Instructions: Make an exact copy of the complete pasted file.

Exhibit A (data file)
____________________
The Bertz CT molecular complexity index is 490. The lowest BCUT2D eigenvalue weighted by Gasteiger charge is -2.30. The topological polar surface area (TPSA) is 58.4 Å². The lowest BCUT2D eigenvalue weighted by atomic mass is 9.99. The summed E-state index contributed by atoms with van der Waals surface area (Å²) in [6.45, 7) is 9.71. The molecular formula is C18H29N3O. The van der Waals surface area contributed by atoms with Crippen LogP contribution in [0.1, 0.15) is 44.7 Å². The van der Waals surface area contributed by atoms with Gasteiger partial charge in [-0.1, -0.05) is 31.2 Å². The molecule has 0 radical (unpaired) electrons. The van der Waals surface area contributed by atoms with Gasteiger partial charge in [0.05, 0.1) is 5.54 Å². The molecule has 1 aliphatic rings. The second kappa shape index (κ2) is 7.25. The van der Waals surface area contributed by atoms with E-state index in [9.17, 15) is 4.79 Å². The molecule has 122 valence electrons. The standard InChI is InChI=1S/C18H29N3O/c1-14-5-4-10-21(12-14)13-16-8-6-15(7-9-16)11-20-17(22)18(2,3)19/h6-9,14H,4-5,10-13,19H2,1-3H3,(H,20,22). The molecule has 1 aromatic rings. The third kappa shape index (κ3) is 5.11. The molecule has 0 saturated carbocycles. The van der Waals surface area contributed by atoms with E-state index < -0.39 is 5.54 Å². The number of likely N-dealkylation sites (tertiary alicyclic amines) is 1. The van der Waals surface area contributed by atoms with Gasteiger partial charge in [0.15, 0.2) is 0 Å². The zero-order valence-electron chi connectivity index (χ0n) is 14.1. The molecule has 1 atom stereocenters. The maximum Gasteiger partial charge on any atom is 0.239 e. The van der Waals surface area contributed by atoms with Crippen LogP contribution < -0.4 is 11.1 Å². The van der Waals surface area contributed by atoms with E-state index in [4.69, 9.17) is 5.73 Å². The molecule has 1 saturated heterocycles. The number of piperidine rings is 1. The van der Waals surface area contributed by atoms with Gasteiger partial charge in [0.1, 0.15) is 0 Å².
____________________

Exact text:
The Bertz CT molecular complexity index is 490. The lowest BCUT2D eigenvalue weighted by Gasteiger charge is -2.30. The topological polar surface area (TPSA) is 58.4 Å². The lowest BCUT2D eigenvalue weighted by atomic mass is 9.99. The summed E-state index contributed by atoms with van der Waals surface area (Å²) in [6.45, 7) is 9.71. The molecular formula is C18H29N3O. The van der Waals surface area contributed by atoms with Crippen LogP contribution in [0.1, 0.15) is 44.7 Å². The van der Waals surface area contributed by atoms with Gasteiger partial charge in [-0.1, -0.05) is 31.2 Å². The molecule has 0 radical (unpaired) electrons. The van der Waals surface area contributed by atoms with Gasteiger partial charge in [0.05, 0.1) is 5.54 Å². The molecule has 1 aliphatic rings. The second kappa shape index (κ2) is 7.25. The van der Waals surface area contributed by atoms with E-state index in [9.17, 15) is 4.79 Å². The molecule has 122 valence electrons. The standard InChI is InChI=1S/C18H29N3O/c1-14-5-4-10-21(12-14)13-16-8-6-15(7-9-16)11-20-17(22)18(2,3)19/h6-9,14H,4-5,10-13,19H2,1-3H3,(H,20,22). The molecule has 1 aromatic rings. The third kappa shape index (κ3) is 5.11. The molecule has 0 saturated carbocycles. The van der Waals surface area contributed by atoms with E-state index < -0.39 is 5.54 Å². The number of likely N-dealkylation sites (tertiary alicyclic amines) is 1. The van der Waals surface area contributed by atoms with Gasteiger partial charge in [0.15, 0.2) is 0 Å². The zero-order valence-electron chi connectivity index (χ0n) is 14.1. The molecule has 1 atom stereocenters. The maximum Gasteiger partial charge on any atom is 0.239 e. The van der Waals surface area contributed by atoms with Crippen LogP contribution < -0.4 is 11.1 Å². The van der Waals surface area contributed by atoms with E-state index in [4.69, 9.17) is 5.73 Å². The molecule has 1 saturated heterocycles. The number of piperidine rings is 1. The van der Waals surface area contributed by atoms with Gasteiger partial charge in [0.1, 0.15) is 0 Å².